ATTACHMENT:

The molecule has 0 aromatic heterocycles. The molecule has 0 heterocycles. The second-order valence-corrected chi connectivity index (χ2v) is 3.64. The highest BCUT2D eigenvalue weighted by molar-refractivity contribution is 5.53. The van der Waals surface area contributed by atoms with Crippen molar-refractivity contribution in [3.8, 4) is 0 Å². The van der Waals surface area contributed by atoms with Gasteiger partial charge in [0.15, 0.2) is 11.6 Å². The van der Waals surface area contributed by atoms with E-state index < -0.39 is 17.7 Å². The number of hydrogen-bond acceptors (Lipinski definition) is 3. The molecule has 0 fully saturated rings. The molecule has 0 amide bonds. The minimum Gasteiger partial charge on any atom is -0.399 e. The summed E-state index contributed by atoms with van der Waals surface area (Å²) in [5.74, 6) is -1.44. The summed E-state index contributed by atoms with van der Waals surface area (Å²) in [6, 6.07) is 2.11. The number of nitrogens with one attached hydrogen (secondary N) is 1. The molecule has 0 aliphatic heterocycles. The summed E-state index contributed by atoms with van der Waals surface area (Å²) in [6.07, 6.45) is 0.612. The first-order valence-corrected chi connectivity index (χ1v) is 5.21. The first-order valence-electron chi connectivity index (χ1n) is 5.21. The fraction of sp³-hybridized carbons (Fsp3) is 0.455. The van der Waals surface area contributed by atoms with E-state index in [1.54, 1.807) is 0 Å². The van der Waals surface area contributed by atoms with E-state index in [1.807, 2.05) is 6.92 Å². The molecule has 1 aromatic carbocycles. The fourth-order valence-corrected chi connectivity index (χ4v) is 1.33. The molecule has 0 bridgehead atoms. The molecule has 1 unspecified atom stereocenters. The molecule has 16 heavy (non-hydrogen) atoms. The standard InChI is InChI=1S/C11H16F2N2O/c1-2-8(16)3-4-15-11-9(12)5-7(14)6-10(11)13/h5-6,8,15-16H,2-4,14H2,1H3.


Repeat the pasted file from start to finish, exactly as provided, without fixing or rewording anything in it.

The molecule has 0 aromatic heterocycles. The molecule has 0 heterocycles. The second-order valence-corrected chi connectivity index (χ2v) is 3.64. The highest BCUT2D eigenvalue weighted by molar-refractivity contribution is 5.53. The van der Waals surface area contributed by atoms with Crippen molar-refractivity contribution in [3.8, 4) is 0 Å². The van der Waals surface area contributed by atoms with Gasteiger partial charge in [0.15, 0.2) is 11.6 Å². The van der Waals surface area contributed by atoms with E-state index < -0.39 is 17.7 Å². The number of hydrogen-bond acceptors (Lipinski definition) is 3. The molecule has 0 fully saturated rings. The molecule has 0 amide bonds. The minimum Gasteiger partial charge on any atom is -0.399 e. The summed E-state index contributed by atoms with van der Waals surface area (Å²) in [5.74, 6) is -1.44. The summed E-state index contributed by atoms with van der Waals surface area (Å²) in [6, 6.07) is 2.11. The number of nitrogens with one attached hydrogen (secondary N) is 1. The molecule has 0 aliphatic heterocycles. The summed E-state index contributed by atoms with van der Waals surface area (Å²) in [6.07, 6.45) is 0.612. The first-order valence-corrected chi connectivity index (χ1v) is 5.21. The first-order valence-electron chi connectivity index (χ1n) is 5.21. The fraction of sp³-hybridized carbons (Fsp3) is 0.455. The van der Waals surface area contributed by atoms with E-state index in [1.54, 1.807) is 0 Å². The van der Waals surface area contributed by atoms with E-state index in [1.807, 2.05) is 6.92 Å². The molecule has 1 aromatic carbocycles. The fourth-order valence-corrected chi connectivity index (χ4v) is 1.33. The molecule has 0 bridgehead atoms. The molecule has 1 unspecified atom stereocenters. The molecule has 16 heavy (non-hydrogen) atoms. The standard InChI is InChI=1S/C11H16F2N2O/c1-2-8(16)3-4-15-11-9(12)5-7(14)6-10(11)13/h5-6,8,15-16H,2-4,14H2,1H3.